The 1912 Lincoln penny, a numismatic gem, presents an intriguing combination of historical value and aesthetic distinction. There were not many Wheat cents because that year, and only a few were made compared to other years. The mints in Philadelphia, Denver, and San Francisco made about 83 million cents that year. But in 2012, 100 years later, over 12 billion cents were made, which is a lot more!

As a centenarian artifact, it bears a captivating allure for collectors. The coin’s distinctive design is further enhanced by its scarcity, as it is no longer in circulation.

The obverse of the coin features a profile of President Abraham Lincoln alongside the inscription “In God We Trust.” On the reverse, the phrase “United States of America” and “One Cent” are enclosed by two wheat stalks, while the phrase “E Pluribus Unum” is inscribed at the top. Overall, the 1912 Lincoln penny stands as a prized possession for numismatists due to its unique history and distinctive aesthetics.

1912 Wheat Penny Value Grading

Coin collectors typically prefer to have their coins graded by experts to determine their official condition. The four grades for a 1912 Lincoln penny are Uncirculated, Extremely Fine, Fine, and Good. An Uncirculated penny has never been in circulation, while a Good penny has seen better days and has significant scratches and smoothing. All of the Good grades describe a 1912 heavily worn penny.

For more information on how 1912 Wheat Penny is graded, check out this Youtube video from World Numismatic News.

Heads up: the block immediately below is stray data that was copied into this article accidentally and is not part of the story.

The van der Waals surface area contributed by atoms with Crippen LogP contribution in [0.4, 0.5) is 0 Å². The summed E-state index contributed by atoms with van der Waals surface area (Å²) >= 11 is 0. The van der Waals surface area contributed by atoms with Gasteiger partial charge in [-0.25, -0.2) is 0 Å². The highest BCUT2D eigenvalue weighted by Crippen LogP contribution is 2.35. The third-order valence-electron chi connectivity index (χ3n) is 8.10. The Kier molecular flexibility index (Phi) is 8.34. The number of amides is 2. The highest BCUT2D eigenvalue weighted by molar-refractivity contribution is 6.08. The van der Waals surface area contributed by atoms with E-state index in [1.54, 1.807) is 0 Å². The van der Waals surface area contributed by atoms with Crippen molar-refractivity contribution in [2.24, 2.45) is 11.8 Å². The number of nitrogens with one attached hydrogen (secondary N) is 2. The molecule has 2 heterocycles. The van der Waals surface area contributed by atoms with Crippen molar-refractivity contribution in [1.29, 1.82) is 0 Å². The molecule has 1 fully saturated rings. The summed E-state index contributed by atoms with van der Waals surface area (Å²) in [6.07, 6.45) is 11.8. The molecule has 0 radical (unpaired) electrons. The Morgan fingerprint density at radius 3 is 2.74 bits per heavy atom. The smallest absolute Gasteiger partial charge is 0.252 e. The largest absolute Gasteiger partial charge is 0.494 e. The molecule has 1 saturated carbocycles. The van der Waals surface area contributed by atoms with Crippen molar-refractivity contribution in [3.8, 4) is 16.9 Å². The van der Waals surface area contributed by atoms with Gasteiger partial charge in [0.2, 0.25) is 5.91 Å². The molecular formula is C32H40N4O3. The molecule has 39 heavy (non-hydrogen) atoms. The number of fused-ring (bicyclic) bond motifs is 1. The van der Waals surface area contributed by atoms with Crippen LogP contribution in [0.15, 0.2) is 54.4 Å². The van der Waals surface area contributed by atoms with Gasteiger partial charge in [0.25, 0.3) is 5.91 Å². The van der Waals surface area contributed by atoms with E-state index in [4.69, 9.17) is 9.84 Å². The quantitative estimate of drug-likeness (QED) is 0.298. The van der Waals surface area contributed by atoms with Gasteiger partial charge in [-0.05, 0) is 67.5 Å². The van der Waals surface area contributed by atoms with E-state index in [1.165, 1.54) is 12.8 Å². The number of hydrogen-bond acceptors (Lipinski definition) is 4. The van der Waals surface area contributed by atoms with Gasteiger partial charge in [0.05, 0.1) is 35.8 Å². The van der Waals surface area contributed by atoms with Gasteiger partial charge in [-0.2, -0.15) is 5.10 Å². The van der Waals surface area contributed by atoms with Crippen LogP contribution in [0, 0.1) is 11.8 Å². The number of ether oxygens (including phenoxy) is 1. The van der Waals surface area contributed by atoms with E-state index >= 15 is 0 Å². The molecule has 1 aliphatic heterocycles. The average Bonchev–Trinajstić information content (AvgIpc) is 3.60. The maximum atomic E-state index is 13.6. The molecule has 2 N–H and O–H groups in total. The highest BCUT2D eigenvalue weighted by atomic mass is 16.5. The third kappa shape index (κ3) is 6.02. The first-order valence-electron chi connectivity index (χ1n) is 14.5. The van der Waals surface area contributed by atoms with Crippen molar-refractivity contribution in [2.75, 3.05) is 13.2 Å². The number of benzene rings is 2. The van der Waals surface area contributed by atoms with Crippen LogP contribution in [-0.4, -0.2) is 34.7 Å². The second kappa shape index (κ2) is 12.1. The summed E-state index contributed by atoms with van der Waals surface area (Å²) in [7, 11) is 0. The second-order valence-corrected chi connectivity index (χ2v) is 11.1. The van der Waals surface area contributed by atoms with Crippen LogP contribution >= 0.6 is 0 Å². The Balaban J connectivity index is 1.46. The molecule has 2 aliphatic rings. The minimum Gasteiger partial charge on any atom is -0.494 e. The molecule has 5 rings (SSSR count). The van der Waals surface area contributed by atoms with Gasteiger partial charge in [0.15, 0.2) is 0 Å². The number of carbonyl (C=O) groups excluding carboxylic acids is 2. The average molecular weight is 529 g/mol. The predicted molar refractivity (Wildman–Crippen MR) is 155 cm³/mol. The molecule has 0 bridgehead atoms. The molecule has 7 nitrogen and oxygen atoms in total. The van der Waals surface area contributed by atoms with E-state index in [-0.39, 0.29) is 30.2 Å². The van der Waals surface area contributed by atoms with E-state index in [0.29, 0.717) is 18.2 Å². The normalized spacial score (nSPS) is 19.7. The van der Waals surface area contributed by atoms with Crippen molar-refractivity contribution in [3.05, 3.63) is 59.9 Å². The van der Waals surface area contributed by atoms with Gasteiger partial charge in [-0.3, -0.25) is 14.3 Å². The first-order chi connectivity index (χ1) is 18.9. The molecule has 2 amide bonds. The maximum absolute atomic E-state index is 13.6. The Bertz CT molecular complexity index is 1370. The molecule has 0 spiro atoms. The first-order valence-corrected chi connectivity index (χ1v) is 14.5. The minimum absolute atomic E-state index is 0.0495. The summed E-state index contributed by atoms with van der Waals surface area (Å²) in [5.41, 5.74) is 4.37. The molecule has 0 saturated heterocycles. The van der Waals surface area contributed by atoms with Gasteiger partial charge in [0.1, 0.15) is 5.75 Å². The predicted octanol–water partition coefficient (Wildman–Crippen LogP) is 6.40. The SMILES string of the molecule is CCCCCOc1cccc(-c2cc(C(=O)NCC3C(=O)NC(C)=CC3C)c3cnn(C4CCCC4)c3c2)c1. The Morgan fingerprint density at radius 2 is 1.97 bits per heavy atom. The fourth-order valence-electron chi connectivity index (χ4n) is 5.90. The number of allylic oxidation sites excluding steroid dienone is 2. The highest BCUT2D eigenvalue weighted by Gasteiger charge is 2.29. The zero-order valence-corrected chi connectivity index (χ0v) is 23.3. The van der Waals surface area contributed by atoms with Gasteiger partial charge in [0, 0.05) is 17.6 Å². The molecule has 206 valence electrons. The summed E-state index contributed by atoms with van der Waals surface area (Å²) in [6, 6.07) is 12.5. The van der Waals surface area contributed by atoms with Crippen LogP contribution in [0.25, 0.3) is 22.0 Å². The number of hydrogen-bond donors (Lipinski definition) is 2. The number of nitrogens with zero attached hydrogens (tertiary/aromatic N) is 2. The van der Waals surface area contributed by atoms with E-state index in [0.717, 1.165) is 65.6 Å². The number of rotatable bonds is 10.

1912 Wheat Penny Errors

The 1912 wheat penny is a coin that was minted by the United States Mint as part of the Lincoln cent series. There were no major errors or varieties known for this particular year, but there are a few minor varieties that exist, including the:

1. 1912 Wheat Penny Die Cracks Error

1912 Wheat Penny Die Cracks Error

In numismatic circles, it is not uncommon to encounter coins that feature a slightly raised relief on their surface where a die crack would normally appear. This occurrence in 1912 Wheat Penny may be attributed to the utilization of an antiquated and deteriorated die during the striking process.

The value of such pennies can range anywhere from $1 to $100, contingent upon the size and prominence of the crack, as mentioned above.

2. 1912 Wheat Penny Off-center Error

1912 Wheat Penny Off-center Error


Experienced collectors hold a keen fascination for pennies dating back to 1912 featuring blank crescents, with specimens exhibiting slight blemishes fetching anywhere between $5 to $10.

However, specimens displaying off-center errors ranging from 5% to 10% command a higher value. A 1912 Wheat penny boasting 50% of its design and a legible date can be sold for a few hundred dollars.

3. 1912 Wheat Penny Repunched Error

During the year 1912, a subset of Wheat pennies was minted in San Francisco bearing a distinctive doubling of the letter “S” on one side. These coins are considered to be quite scarce, and their monetary value generally falls within the range of $5 to $25.

4. 1912 Wheat Penny Altered Date Error